MIHTAR SIKHS, like Mazhabī Sikhs, their Punjabi counterpart, belong to the so-called scheduled castes. Mihtar, a Persian term, meaning elder, chief, or governor, is the name given to the members of the community of scavengers which stands at the lowest rung of Indian society. Scattered in different villages and towns, Mihtar Sikhs are largely concentrated in Vidarbha region of Mahārāshṭrā. As their folk songs in Mārvaṛī and Rājasthānī dialects indicate, the Mihtars' original home was probably Rājasthān. They have many customs and practices pointing to Sikh influence. For example, many of the Mihtar males use, like Sikhs, suffix ‘Siṅgh' after their names. The female names however mostly end with ‘Bāī' though in the case of the few who have been initiated as Sikhs, ‘Kaur' replaces ‘Bāī.' Many of the men keep their hair untrimmed and wear turbans. Children receive at birth pāhul or Sikh initiation, usually at the hands of Udāsī sādhūs. At the time of marriage, water for the ritual bathing of the bride and bridegroom and earth for plastering vedī or venue for the ceremonies are brought from some place of worship, preferably from a gurdwārā. Mihtar Sikhs, wherever concentrated in sufficient numbers, have their exclusive gurdwārās too. For four or five days prior to the marriage, the prospective couple carry a weapon each which they must not part with at any time until the marriage ceremony is over. Child marriage among the Mihtars is rare; gotra exogamy is observed and widow remarriage is permitted. They have faith in Gurū Nānak, Kabīr and Rāmānand, but Hindu deities such as Gaṇeśa, Śaṅkara and Santoshī Mātā are also worshipped in some homes. The marriage is solemnized through the Hindu ritual of going round a fire. Also on the death of their father, the sons undergo muṇḍān or tonsure rites.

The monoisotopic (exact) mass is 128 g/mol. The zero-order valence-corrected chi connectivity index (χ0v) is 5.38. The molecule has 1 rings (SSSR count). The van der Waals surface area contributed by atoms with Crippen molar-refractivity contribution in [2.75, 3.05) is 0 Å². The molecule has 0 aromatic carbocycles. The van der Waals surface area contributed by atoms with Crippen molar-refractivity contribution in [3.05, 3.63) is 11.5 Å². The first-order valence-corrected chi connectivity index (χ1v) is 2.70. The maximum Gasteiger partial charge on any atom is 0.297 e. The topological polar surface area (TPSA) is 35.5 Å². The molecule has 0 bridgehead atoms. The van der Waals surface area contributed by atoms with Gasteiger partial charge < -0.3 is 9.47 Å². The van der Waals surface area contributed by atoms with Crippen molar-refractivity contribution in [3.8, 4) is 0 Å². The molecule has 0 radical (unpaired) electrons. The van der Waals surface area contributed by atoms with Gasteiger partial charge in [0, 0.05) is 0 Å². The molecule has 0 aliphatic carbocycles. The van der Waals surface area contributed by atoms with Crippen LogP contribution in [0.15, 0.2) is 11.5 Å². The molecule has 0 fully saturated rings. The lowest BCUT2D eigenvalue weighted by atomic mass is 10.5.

Traditionally treated as untouchables even by the high-caste Sikhs, efforts are now afoot jointly by the Gurdwārā Board of Takht Sachkhaṇḍ Srī Hazūr Sāhib, and the Shiromaṅī Gurdwārā Parbandhak Committee for their social and economic uplift as well as for their religious education.


    Rose, H.A., ed., A Glossary of the Tribes and Castes of the Punjab and North-West Frontier Province. Lahore, 1911-19

Nirvair Siṅgh Arshī